Some of the most famous musical artists of the early 20th century were “in the life” – meaning gay, bisexual or transgender – and they sang about this life, too, in a variety of genres such as blues, early jazz, ballads, and pop. Sarah Kilborne has dug deep into this rich vein of musical and social history and come up with her one-woman show, The Lavender Blues: A Showcase of Queer Music Before World War II, which she will perform at Club Helsinki Hudson on Friday, April 7, at 8pm. The concert celebrates the release of a live recording of “The Lavender Blues.”
Kilborne’s cabaret introduces us to a little-known yet revolutionary moment in music history when pioneering artists sang boldly about sexual and gender fluidity, something daring even for today – and as deliciously fun and inspiring as ever.
Kilborne digs up such long-forgotten gems as “Sissy Blues“, which gospel composer Thomas Dorsey wrote for Ma Rainey – a song about a woman who comes home and finds her husband in bed with another man.
Kilborne’s “Lavender Blues” – which features music from the vaudeville era, the Harlem Renaissance, Tin Pan Alley, and Weimar Germany – has been chosen one of 2017’s “exciting new works in development” by the Association of Performing Arts Presenters. From such legends as Ma Rainey, Bessie Smith, Gladys Bentley, and Josephine Baker, Kilborne performs songs – written almost a century ago – that describe what it is like to be non-binary. The themes in the music are as emblematic of yesterday as they are relevant today, addressing issues of masculinity, femininity, same-sex love, cross-dressing, the desire for freedom from prejudice and more.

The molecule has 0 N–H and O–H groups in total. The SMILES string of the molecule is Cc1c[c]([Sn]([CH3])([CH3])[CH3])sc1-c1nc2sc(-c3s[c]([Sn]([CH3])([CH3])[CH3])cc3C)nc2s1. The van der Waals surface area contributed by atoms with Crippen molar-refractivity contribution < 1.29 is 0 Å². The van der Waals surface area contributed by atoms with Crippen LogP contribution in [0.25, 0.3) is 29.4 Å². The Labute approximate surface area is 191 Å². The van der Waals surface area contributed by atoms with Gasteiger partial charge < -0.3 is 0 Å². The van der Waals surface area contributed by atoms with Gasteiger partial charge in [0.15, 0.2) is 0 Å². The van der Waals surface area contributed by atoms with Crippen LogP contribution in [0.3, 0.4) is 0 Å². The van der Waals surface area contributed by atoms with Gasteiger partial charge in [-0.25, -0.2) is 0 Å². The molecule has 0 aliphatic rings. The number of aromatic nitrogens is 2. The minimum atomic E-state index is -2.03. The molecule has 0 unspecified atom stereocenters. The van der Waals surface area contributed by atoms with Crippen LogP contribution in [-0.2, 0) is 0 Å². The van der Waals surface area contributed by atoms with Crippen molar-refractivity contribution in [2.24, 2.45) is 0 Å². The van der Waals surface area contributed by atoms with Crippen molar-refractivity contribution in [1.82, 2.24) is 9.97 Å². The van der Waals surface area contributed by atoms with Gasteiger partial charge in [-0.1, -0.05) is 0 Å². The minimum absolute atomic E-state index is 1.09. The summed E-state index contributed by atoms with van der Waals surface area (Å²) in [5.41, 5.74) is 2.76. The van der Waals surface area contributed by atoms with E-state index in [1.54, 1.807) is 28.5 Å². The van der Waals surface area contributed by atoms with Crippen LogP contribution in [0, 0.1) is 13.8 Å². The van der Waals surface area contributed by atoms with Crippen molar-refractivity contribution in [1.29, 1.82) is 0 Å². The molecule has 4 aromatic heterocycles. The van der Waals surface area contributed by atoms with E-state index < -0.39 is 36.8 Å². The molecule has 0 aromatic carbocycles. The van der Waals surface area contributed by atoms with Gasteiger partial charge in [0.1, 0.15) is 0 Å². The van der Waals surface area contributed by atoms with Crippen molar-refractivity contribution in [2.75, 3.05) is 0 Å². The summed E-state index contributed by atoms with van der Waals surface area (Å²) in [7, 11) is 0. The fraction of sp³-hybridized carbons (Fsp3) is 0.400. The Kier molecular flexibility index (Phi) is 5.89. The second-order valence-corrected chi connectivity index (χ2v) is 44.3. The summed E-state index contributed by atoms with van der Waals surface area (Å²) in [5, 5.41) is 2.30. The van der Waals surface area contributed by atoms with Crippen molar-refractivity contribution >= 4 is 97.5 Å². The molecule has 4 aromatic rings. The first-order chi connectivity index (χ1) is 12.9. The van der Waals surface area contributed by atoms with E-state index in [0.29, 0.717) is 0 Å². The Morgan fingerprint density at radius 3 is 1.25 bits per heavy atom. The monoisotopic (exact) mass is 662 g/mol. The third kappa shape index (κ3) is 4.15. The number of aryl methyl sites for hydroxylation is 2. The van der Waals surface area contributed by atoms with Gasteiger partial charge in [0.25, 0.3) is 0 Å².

Kilborne is an author, performance artist, and activist residing in Germantown, N.Y. Her most recent book is “American Phoenix” (Free Press, 2012), the biography of industrialist William Skinner. She is founder of the equal rights campaign Kiss for Equality, writes frequently about LGBT issues, is the lead singer in two bands, and has performed with a wide variety of people. “The Lavender Blues” is Kilborne’s first one-woman show.